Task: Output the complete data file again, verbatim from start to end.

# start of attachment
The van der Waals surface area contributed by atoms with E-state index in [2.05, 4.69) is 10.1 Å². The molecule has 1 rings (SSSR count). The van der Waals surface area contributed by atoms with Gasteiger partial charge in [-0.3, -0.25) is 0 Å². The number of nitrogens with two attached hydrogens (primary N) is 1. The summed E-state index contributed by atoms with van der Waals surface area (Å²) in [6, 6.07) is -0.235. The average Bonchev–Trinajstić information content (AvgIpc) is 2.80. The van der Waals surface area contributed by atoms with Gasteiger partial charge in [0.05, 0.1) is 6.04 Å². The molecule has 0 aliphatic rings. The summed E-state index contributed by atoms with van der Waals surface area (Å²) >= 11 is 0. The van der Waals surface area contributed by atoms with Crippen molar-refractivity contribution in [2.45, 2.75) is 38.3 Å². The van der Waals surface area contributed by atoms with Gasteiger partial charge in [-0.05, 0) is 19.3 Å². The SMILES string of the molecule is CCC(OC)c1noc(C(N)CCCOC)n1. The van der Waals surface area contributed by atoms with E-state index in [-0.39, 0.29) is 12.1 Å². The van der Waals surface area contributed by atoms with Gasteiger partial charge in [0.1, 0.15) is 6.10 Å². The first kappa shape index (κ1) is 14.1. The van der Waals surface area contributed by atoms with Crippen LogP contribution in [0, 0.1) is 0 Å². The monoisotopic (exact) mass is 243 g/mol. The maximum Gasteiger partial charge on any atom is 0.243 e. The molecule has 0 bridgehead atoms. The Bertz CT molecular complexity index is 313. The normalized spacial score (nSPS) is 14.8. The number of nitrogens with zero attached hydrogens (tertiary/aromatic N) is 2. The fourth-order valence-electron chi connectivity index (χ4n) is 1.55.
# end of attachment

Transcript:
The van der Waals surface area contributed by atoms with E-state index in [2.05, 4.69) is 10.1 Å². The molecule has 1 rings (SSSR count). The van der Waals surface area contributed by atoms with Gasteiger partial charge in [-0.3, -0.25) is 0 Å². The number of nitrogens with two attached hydrogens (primary N) is 1. The summed E-state index contributed by atoms with van der Waals surface area (Å²) in [6, 6.07) is -0.235. The average Bonchev–Trinajstić information content (AvgIpc) is 2.80. The van der Waals surface area contributed by atoms with Gasteiger partial charge in [0.05, 0.1) is 6.04 Å². The molecule has 0 aliphatic rings. The summed E-state index contributed by atoms with van der Waals surface area (Å²) >= 11 is 0. The van der Waals surface area contributed by atoms with Crippen molar-refractivity contribution in [2.45, 2.75) is 38.3 Å². The van der Waals surface area contributed by atoms with Gasteiger partial charge in [-0.05, 0) is 19.3 Å². The SMILES string of the molecule is CCC(OC)c1noc(C(N)CCCOC)n1. The van der Waals surface area contributed by atoms with E-state index in [-0.39, 0.29) is 12.1 Å². The van der Waals surface area contributed by atoms with Gasteiger partial charge in [0.1, 0.15) is 6.10 Å². The first kappa shape index (κ1) is 14.1. The van der Waals surface area contributed by atoms with Crippen LogP contribution in [0, 0.1) is 0 Å². The monoisotopic (exact) mass is 243 g/mol. The maximum Gasteiger partial charge on any atom is 0.243 e. The molecule has 0 bridgehead atoms. The Bertz CT molecular complexity index is 313. The normalized spacial score (nSPS) is 14.8. The number of nitrogens with zero attached hydrogens (tertiary/aromatic N) is 2. The fourth-order valence-electron chi connectivity index (χ4n) is 1.55.